The Tellico River and tributaries received national recognition as a premier trout stream years ago and was listed on the Trout Unlimited top 100 streams in the nation. The river starts high up in the mountains on the North Carolina side of the state line in the Nantahala National Forest. This is predominantly a small wild trout stream in comparison to the lower stretches on the Tennessee side. The Tellico meets all the requirements for trout habitat, water temperatures below 68 degrees, heavy oxygenation and clean clear water, and these conditions prevail in the Tellico River corridor.

Several years ago the Tennessee Wildlife Resource Agency implemented a Delayed Harvest (DH) program on the Tellico River itself. This special season starts on October first and continues through March 14th. The DH waters on the Tellico, start at the mouth of Turkey Creek and continues upstream to the confluence of the North River. These special regulations are in effect on this 5 mile stretch of river. Artificial flies or lures are permitted with a single hook. All fish must be released immediately. The Bald & North Rivers are the main tributaries of the Tellico. Bald River Falls is easily viewed from the road while the trail climbs from the parking lot at the falls and runs 7 miles upstream to the Holly Flats campground. This trail can be used for angler access by hiking in from either end of the gorge. The North River is smaller than the Bald, but still provides anglers with many opportunities for taking some nice wild and stocked fish. As you work higher in to the watershed, anglers will encounter some very nice waterfalls, plunge pools and plenty of threaded pocket water. For the adventurous anglers willing to study their topo maps and do the leg work, Southern Appalachian Brook Trout (specks) still thrive in these waters. Our guides fish and work on the Tellico and its tributaries year round and we love the fall and winter seasons on the Tellico. Every year we have anglers catch some really nice fish during the Delayed Harvest season. Trout in the 12-14 inch range are common with larger fish being caught on a regular basis every year. Some are fresh fish that were stocked for the Delayed Harvest season, and some fish are holdovers from the spring and last year’s stocking. Then there are the natives, which are by far the prettiest fish in the river. The Tellico is a natural freestone stream and the main things that every angler should always pay attention to are the water levels. If there have been any heavy storms in the area the Tellico can rise quickly. I prefer to fish the river at low water levels around 1 foot or so on the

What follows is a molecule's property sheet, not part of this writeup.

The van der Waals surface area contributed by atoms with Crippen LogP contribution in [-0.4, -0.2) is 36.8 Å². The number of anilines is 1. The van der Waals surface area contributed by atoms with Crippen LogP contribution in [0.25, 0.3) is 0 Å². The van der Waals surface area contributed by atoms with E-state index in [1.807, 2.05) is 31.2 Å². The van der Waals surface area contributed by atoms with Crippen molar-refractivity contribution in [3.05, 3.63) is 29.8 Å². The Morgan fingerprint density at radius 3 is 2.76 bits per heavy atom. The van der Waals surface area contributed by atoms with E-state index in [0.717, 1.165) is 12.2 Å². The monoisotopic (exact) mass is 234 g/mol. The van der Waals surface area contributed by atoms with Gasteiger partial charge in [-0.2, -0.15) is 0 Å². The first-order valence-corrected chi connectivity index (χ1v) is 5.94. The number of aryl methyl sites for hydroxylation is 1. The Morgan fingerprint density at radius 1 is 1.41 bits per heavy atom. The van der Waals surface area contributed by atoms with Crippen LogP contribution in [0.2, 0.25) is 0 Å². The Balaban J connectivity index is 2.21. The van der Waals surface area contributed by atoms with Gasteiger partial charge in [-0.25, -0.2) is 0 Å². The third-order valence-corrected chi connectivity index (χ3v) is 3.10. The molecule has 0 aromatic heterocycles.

gauge. When the Tellico reaches the 2 foot mark the river becomes a whitewater river and anglers should always use caution. If you would like any other information about our guided fly fishing trips in or around the Tellico area give us a call for up to date information.All guided fishing trips in the Tellico River System are wade fishing only. Jim Herrig, the fisheries biologist for the Cherokee National Forrest, is currently working on a Southern Appalachian Brook
Trout restoration project. Information on this program can be found by looking up the two web links below. Tellico SA Brook Trout Hatchery Blog --- www.brooktrouthatchery.wordpress.com Tellico SA Brook Trout Hatchery Website --- www.wix.com/brooktrout/hatchery